What Is Aphasia?
Aphasia is a condition that affects your ability to communicate in written or verbal form. The condition ranges from mild to severe and is the result of either brain injury or disease in the left side of the cerebral cortex. In the elderly, aphasia is most commonly the result of a stroke.
Because language skills are rooted in the left side of the brain, a disease or injury to that side of the brain results in language problems. While stroke is the cause of the majority of aphasia cases, there are other causes as well. These include:
Brain disorders that worsen over time, such as dementia (Alzheimer’s disease in particular)
Traumatic brain injury
Diagnosing aphasia typically requires a clinical examination and an MRI or computed tomography scan. Prior to any testing, physicians suspect the condition when an individual experiences the following:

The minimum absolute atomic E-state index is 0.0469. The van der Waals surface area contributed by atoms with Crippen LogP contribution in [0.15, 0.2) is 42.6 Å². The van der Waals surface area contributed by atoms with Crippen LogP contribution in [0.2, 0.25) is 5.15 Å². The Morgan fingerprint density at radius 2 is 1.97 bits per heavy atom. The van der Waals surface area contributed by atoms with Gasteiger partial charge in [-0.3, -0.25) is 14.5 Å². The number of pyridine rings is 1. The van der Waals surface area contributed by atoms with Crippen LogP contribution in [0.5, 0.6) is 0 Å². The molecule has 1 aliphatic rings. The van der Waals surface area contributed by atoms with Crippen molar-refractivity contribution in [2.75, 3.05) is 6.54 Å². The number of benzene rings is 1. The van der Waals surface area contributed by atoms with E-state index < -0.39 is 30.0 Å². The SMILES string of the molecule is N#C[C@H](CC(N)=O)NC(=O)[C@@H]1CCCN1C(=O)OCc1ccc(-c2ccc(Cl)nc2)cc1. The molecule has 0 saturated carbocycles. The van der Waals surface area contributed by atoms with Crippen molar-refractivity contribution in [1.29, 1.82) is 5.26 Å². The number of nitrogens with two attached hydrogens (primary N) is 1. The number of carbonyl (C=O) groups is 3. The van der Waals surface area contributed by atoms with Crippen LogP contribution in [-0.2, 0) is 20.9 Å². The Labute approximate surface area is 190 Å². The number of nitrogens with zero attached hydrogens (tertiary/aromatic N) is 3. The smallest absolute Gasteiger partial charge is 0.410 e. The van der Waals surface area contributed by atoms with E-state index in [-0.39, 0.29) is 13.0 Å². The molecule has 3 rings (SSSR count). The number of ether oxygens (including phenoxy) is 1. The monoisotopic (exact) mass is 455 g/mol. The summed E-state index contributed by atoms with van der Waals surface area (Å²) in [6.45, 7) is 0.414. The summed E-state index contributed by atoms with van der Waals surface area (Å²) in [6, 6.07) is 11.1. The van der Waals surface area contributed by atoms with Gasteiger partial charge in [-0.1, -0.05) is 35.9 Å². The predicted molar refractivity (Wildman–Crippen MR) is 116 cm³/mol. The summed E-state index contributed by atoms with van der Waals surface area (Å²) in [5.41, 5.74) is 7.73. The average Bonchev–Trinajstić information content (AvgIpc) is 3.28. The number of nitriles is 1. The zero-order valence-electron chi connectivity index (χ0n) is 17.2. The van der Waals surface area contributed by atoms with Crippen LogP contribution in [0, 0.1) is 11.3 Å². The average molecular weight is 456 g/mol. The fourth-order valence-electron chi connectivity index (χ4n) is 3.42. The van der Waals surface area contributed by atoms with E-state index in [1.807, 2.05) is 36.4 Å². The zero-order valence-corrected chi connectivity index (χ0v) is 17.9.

Difficulty in speech comprehension — affected people may not be able to understand spoken or written words.
Poor writing — Affected people may be unable to write coherent sentences.
Garbled speech — Words spoken are not actual words.
Speech substitution — Incorrect words or sounds are substituted for correct ones.
Other speech problems — An aphasia sufferer may say things that don’t make sense or talk in incomplete, short sentences.
While aphasia sufferers rarely regain all communication skills, most experience significant improvement through proper treatment. Treatment options include:
Therapy — As with other speech and language problems, aphasia is best dealt with through speech and language therapy. Therapy is most effective when started immediately after the onset of aphasia and may make use of computer assistance and/or group therapy settings.
Medication — Currently, there is no definitive answer on whether medication is helpful for overcoming aphasia. However, there is ongoing research that indicates medications that boost the brain’s recovery ability, replace the brain’s neurotransmitters or increase blood flow to the brain may help treat aphasia.
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